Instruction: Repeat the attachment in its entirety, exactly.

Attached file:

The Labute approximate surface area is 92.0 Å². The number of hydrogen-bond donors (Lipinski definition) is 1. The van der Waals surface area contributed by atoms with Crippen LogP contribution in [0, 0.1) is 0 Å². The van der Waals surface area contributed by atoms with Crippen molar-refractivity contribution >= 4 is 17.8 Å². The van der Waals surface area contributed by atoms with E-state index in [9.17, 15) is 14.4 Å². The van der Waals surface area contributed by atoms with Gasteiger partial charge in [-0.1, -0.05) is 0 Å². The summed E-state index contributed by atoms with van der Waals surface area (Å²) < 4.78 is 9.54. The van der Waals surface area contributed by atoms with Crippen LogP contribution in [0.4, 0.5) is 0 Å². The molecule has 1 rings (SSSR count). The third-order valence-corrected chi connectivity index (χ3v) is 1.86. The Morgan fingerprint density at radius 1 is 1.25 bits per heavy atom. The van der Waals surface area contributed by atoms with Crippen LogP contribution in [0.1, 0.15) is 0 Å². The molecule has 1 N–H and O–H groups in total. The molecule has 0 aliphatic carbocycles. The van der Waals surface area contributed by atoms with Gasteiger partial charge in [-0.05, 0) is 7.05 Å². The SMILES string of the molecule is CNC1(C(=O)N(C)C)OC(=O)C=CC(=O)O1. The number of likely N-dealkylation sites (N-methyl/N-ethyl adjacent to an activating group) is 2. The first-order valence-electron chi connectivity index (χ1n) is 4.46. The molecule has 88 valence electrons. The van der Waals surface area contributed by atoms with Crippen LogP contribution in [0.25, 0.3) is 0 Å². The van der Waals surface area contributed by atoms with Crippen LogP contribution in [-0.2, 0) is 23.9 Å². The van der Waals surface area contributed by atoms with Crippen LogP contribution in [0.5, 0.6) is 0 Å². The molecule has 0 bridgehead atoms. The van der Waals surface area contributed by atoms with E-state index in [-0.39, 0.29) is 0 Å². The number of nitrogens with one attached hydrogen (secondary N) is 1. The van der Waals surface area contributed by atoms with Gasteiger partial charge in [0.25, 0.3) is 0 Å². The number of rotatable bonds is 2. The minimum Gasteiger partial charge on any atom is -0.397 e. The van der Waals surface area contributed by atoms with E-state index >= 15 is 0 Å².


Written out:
The Labute approximate surface area is 92.0 Å². The number of hydrogen-bond donors (Lipinski definition) is 1. The van der Waals surface area contributed by atoms with Crippen LogP contribution in [0, 0.1) is 0 Å². The van der Waals surface area contributed by atoms with Crippen molar-refractivity contribution >= 4 is 17.8 Å². The van der Waals surface area contributed by atoms with E-state index in [9.17, 15) is 14.4 Å². The van der Waals surface area contributed by atoms with Gasteiger partial charge in [-0.1, -0.05) is 0 Å². The summed E-state index contributed by atoms with van der Waals surface area (Å²) < 4.78 is 9.54. The van der Waals surface area contributed by atoms with Crippen LogP contribution in [0.4, 0.5) is 0 Å². The molecule has 1 rings (SSSR count). The third-order valence-corrected chi connectivity index (χ3v) is 1.86. The Morgan fingerprint density at radius 1 is 1.25 bits per heavy atom. The van der Waals surface area contributed by atoms with Crippen LogP contribution in [0.1, 0.15) is 0 Å². The molecule has 1 N–H and O–H groups in total. The molecule has 0 aliphatic carbocycles. The van der Waals surface area contributed by atoms with Gasteiger partial charge in [-0.05, 0) is 7.05 Å². The SMILES string of the molecule is CNC1(C(=O)N(C)C)OC(=O)C=CC(=O)O1. The number of likely N-dealkylation sites (N-methyl/N-ethyl adjacent to an activating group) is 2. The first-order valence-electron chi connectivity index (χ1n) is 4.46. The molecule has 88 valence electrons. The van der Waals surface area contributed by atoms with Crippen LogP contribution in [0.25, 0.3) is 0 Å². The van der Waals surface area contributed by atoms with Crippen LogP contribution in [-0.2, 0) is 23.9 Å². The van der Waals surface area contributed by atoms with Crippen LogP contribution in [0.5, 0.6) is 0 Å². The molecule has 0 bridgehead atoms. The van der Waals surface area contributed by atoms with E-state index in [-0.39, 0.29) is 0 Å². The number of nitrogens with one attached hydrogen (secondary N) is 1. The van der Waals surface area contributed by atoms with Gasteiger partial charge in [0.25, 0.3) is 0 Å². The number of rotatable bonds is 2. The minimum Gasteiger partial charge on any atom is -0.397 e. The van der Waals surface area contributed by atoms with E-state index >= 15 is 0 Å².